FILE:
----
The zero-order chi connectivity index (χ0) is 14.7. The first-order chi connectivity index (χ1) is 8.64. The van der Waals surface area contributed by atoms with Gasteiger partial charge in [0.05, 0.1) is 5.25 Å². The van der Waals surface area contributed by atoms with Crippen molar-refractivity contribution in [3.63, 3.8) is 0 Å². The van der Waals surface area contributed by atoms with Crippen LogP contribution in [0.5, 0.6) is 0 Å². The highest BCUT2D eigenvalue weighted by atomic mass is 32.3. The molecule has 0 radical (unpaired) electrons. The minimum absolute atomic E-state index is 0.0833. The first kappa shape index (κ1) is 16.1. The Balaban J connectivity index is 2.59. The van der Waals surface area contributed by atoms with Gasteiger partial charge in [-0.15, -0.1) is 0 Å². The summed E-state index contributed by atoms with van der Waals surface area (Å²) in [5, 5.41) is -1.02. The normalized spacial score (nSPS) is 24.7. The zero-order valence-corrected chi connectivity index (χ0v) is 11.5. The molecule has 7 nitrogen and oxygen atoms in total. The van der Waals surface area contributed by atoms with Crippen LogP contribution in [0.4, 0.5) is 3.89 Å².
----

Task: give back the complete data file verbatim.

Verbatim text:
The zero-order chi connectivity index (χ0) is 14.7. The first-order chi connectivity index (χ1) is 8.64. The van der Waals surface area contributed by atoms with Gasteiger partial charge in [0.05, 0.1) is 5.25 Å². The van der Waals surface area contributed by atoms with Crippen molar-refractivity contribution in [3.63, 3.8) is 0 Å². The van der Waals surface area contributed by atoms with Crippen LogP contribution in [0.5, 0.6) is 0 Å². The highest BCUT2D eigenvalue weighted by atomic mass is 32.3. The molecule has 0 radical (unpaired) electrons. The minimum absolute atomic E-state index is 0.0833. The first kappa shape index (κ1) is 16.1. The Balaban J connectivity index is 2.59. The van der Waals surface area contributed by atoms with Gasteiger partial charge in [-0.15, -0.1) is 0 Å². The summed E-state index contributed by atoms with van der Waals surface area (Å²) in [5, 5.41) is -1.02. The normalized spacial score (nSPS) is 24.7. The zero-order valence-corrected chi connectivity index (χ0v) is 11.5. The molecule has 7 nitrogen and oxygen atoms in total. The van der Waals surface area contributed by atoms with Crippen LogP contribution in [0.4, 0.5) is 3.89 Å².